doi:10.1021/acsmedchemlett.6b00042
PMCID: PMC4904266  PMID: 27326334
Chromodomain; polycomb repressive complex; antagonist; gene transcription
6.  Canadian Society of Allergy and Clinical Immunology annual scientific meeting 2016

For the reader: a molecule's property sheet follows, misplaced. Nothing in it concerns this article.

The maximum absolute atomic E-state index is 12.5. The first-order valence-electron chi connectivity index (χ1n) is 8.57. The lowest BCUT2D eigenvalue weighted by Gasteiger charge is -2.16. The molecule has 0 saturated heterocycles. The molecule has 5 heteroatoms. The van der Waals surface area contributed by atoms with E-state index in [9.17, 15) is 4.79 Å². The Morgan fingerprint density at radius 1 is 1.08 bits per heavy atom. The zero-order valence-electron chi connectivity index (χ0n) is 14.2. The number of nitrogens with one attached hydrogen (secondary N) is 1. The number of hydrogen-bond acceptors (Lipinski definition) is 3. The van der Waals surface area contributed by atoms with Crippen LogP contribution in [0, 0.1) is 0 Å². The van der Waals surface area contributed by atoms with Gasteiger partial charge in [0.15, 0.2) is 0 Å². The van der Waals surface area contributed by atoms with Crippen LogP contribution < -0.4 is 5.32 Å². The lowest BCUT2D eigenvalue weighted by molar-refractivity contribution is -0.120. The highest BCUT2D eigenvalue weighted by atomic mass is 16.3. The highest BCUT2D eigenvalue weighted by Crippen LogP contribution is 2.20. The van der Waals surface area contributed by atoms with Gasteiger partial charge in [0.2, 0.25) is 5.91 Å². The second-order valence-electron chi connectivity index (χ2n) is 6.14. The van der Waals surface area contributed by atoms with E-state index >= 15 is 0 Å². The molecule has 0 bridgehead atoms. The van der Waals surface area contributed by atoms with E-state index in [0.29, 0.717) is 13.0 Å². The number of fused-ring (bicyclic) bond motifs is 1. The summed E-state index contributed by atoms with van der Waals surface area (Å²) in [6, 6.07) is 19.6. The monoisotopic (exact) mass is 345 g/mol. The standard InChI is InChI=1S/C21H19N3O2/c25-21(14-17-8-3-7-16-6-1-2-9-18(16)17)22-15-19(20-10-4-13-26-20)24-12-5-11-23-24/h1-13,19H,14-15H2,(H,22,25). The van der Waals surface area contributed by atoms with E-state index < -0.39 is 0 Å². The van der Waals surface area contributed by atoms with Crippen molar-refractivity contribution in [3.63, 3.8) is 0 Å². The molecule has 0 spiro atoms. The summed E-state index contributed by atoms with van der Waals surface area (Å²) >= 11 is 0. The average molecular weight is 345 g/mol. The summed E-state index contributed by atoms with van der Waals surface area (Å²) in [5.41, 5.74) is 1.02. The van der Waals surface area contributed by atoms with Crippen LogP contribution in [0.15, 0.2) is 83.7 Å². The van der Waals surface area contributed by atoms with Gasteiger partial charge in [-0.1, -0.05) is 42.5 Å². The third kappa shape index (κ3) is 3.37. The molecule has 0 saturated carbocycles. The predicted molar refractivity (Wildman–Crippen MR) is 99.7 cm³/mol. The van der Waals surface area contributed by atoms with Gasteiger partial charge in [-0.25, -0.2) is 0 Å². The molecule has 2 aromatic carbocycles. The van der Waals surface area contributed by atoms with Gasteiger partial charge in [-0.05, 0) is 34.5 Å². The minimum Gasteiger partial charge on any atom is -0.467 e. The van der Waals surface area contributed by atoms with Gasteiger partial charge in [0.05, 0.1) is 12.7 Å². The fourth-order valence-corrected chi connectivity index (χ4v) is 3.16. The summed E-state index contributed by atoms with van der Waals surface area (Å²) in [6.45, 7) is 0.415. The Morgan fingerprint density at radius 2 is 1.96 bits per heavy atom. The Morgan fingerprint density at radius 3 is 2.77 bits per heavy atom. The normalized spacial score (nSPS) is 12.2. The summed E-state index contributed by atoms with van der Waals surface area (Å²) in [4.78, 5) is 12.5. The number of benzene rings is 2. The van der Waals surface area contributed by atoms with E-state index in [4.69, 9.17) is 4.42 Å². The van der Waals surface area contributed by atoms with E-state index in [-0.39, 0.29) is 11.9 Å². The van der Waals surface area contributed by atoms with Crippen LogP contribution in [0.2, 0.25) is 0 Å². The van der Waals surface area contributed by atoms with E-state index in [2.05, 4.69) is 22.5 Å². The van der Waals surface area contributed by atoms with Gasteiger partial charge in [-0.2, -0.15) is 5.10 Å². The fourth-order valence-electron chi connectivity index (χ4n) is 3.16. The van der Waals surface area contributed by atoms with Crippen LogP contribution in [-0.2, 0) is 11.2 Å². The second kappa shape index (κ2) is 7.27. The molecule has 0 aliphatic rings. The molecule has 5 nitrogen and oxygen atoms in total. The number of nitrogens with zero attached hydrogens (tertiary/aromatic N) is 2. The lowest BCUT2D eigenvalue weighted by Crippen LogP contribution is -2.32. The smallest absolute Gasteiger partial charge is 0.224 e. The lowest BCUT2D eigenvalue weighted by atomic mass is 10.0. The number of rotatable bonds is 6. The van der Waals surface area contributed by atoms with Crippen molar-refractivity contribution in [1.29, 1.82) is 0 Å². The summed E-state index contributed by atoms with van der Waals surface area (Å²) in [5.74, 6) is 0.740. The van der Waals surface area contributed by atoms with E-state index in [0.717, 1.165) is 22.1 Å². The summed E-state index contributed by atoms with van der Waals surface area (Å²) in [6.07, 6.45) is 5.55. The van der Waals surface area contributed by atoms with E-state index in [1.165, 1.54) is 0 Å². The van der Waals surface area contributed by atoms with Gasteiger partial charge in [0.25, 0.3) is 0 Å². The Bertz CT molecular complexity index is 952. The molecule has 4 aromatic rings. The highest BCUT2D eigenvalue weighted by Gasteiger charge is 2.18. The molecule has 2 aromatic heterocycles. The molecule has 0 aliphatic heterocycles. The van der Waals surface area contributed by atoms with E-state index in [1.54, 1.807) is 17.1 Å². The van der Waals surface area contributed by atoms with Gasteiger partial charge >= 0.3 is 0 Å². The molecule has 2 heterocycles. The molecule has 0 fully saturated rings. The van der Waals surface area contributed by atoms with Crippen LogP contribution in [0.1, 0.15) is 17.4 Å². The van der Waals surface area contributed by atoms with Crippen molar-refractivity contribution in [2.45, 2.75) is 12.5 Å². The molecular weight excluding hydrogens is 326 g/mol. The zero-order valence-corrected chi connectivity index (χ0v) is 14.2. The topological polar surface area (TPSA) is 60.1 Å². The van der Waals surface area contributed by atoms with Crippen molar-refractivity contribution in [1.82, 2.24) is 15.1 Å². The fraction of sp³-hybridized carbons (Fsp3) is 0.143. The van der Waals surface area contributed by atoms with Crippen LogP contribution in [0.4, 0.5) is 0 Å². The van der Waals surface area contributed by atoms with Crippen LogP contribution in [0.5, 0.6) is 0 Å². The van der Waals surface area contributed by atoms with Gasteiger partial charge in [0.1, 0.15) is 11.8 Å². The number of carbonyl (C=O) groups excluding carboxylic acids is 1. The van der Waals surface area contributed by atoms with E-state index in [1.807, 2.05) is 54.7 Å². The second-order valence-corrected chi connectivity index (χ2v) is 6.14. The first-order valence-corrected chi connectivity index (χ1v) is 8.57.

Alsayegh, Mohammad A. | Alshamali, Hanan | Khadada, Mousa | Ciccolini, Amanda | Ellis, Anne K. | Quint, Diana | Powley, William | Lee, Laurie | Fiteih, Yahya | Baksh, Shairaz | Vliagoftis, Harissios | Gerega, Sebastien K. | Millson, Brad | Charland, Katia | Barakat, Stephane | Sun, Xichun | Jimenez, Ricardo | Waserman, Susan | FitzGerald, Mark J. | Hébert, Jacques | Cognet-Sicé, Josiane | Renahan, Kevin E. | Huq, Saiful | Chooniedass, Rishma | Sawyer, Scott | Pasterkamp, Hans | Becker, Allan | Smith, Steven G. | Zhang, Shiyuan | Jayasundara, Kavisha | Tacon, Claire | Simidchiev, Alex | Nadeau, Gilbert | Gunsoy, Necdet | Mullerova, Hana | Albers, Frank | Kim, Young Woong | Shannon, Casey P. | Singh, Amrit | Neighbour, Helen | Larché, Mark | Tebbutt, Scott J. | Klopp, Annika | Vehling, Lorena | Becker, Allan B. | Subbarao, Padmaja | Mandhane, Piushkumar J. | Turvey, Stuart E. | Sears, Malcolm R. | Azad, Meghan B. | Loewen, Keely | Monchka, Barret | Mahmud, Salaheddin M. | Jong, Geert ‘t | Longo, Cristina | Bartlett, Gillian | Ducharme, Francine M. | Schuster, Tibor | MacGibbon, Brenda | Barnett, Tracie | North, Michelle L. | Brook, Jeff | Lee, Elizabeth | Omana, Vanessa | Thiele, Jenny | Steacy, Lisa M. | Evans, Greg | Diamond, Miriam | Sussman, Gordon L. | Amistani, Yann | Abiteboul, Kathy | Tenn, Mark W. | Yang, ChenXi | Carlsten, Christopher | Conway, Edward M. | Mack, Douglas | Othman, Yasmin | Barber, Colin M. | Kalicinsky, Chrystyna | Burke, Andrea E. | Messieh, Mary | Nair, Parameswaran | Che, Chun T. | Douglas, Lindsay | Liem, Joel | Duan, Lucy | Miller, Charlotte | Dupuis, Pascale | Connors, Lori A. | Fein, Michael N. | Shuster, Joseph | Hadi, Hani | Polk, Brooke | Raje, Nikita | Labrosse, Roxane | Bégin, Philippe | Paradis, Louis | Roches, Anne Des | Lacombe-Barrios, Jonathan | Mishra, Sanju | Lacuesta, Gina | Chiasson, Meredith | Haroon, Babar | Robertson, Kara | Issekutz, Thomas | Leddin, Desmond | Couban, Stephen | Connors, Lori | Roos, Adrienne | Kanani, Amin | Chan, Edmond S. | Schellenberg, Robert | Rosenfield, Lana | Cvetkovic, Anna | Woodward, Kevin | Quirt, Jaclyn | Watson, Wade T. A. | Castilho, Edson | Sullivan, Jennifer A. | Temple, Beverley | Martin, Donna | Cook, Victoria E. | Mills, Christopher | Portales-Casamar, Elodie | Fu, Lisa W. | Ho, Alexander | Zaltzman, Jeffrey | Chen, Lucy | Vadas, Peter | Gabrielli, Sofianne | Clarke, Ann | Eisman, Harley | Morris, Judy | Joseph, Lawrence | LaVieille, Sebastien | Ben-Shoshan, Moshe | Graham, François | Barnes, Charles | Portnoy, Jay | Stagg, Vincent | Simons, Elinor | Lefebvre, Diana | Dai, David | Mandhane, Piushkumar | Sears, Malcolm | Tam, Herman | Simons, F. Estelle R. | Alotaibi, Dhaifallah | Dawod, Bassel | Tunis, Matthew C. | Marshall, Jean | Desjardins, Marylin | Béland, Marianne | Lejtenyi, Duncan | Drolet, Jean-Phillipe | Lemire, Martine | Tsoukas, Christos | Noya, Francisco J.D. | Alizadehfar, Reza | McCusker, Christine T. | Mazer, Bruce D. | Maestre-Batlle, Danay | Gunawan, Evelyn | Rider, Christopher F. | Bølling, Anette K. | Pena, Olga M. | Suez, Daniel | Melamed, Isaac | Hussain, Iftikhar | Stein, Mark | Gupta, Sudhir | Paris, Kenneth | Fritsch, Sandor | Bourgeois, Christelle | Leibl, Heinz | McCoy, Barbara | Noel, Martin | Yel, Leman | Scott, Ori | Reid, Brenda | Atkinson, Adelle | Kim, Vy Hong-Diep | Roifman, Chaim M. | Grunebaum, Eyal | AlSelahi, Eiman | Aleman, Fernando | Oberle, Amber | Trus, Mike | Sussman, Gordon | Kanani, Amin S. | Chambenoi, Olivier | Chiva-Razavi, Sima | Grodecki, Savannah | Joshi, Nikhil | Menikefs, Peter | Holt, David | Pun, Teresa | Tworek, Damian | Hanna, Raphael | Heroux, Delia | Rosenberg, Elli | Stiemsma, Leah | Turvey, Stuart | Denburg, Judah | Mill, Christopher | Teoh, Timothy | Zimmer, Preeti | Avinashi, Vishal | Paina, Mihaela | Darwish Hassan, Ahmed A. | Oliveria, John Paul | Olesovsky, Chris | Gauvreau, Gail | Pedder, Linda | Keith, Paul K. | Plunkett, Greg | Bolner, Michelle | Pourshahnazari, Persia | Stark, Donald | Vostretsova, Kateryna | Moses, Andrew | Wakeman, Andrew | Singer, Alexander | Gerstner, Thomas | Abrams, Elissa | Johnson, Sara F. | Woodgate, Roberta L.